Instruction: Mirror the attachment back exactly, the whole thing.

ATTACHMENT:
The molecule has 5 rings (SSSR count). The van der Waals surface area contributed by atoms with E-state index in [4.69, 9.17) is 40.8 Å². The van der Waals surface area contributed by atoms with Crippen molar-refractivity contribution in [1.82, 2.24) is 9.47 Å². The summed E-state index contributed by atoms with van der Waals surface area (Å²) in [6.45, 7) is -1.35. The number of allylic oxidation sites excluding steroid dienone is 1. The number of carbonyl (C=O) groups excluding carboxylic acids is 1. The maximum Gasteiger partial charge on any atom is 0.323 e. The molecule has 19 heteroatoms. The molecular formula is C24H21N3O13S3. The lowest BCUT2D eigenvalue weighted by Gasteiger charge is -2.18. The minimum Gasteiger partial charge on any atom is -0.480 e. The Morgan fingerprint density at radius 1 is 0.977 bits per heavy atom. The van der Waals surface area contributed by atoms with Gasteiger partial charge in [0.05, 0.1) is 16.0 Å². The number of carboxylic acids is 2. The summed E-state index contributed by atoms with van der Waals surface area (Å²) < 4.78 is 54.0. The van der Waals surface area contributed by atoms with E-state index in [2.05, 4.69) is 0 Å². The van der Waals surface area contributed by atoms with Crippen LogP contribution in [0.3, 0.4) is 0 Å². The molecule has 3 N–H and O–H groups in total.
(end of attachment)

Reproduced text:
The molecule has 5 rings (SSSR count). The van der Waals surface area contributed by atoms with E-state index in [4.69, 9.17) is 40.8 Å². The van der Waals surface area contributed by atoms with Crippen molar-refractivity contribution in [1.82, 2.24) is 9.47 Å². The summed E-state index contributed by atoms with van der Waals surface area (Å²) in [6.45, 7) is -1.35. The number of allylic oxidation sites excluding steroid dienone is 1. The number of carbonyl (C=O) groups excluding carboxylic acids is 1. The maximum Gasteiger partial charge on any atom is 0.323 e. The molecule has 19 heteroatoms. The molecular formula is C24H21N3O13S3. The lowest BCUT2D eigenvalue weighted by Gasteiger charge is -2.18. The minimum Gasteiger partial charge on any atom is -0.480 e. The Morgan fingerprint density at radius 1 is 0.977 bits per heavy atom. The van der Waals surface area contributed by atoms with Gasteiger partial charge in [0.05, 0.1) is 16.0 Å². The number of carboxylic acids is 2. The summed E-state index contributed by atoms with van der Waals surface area (Å²) < 4.78 is 54.0. The van der Waals surface area contributed by atoms with E-state index in [2.05, 4.69) is 0 Å². The van der Waals surface area contributed by atoms with Crippen LogP contribution in [0.3, 0.4) is 0 Å². The molecule has 3 N–H and O–H groups in total.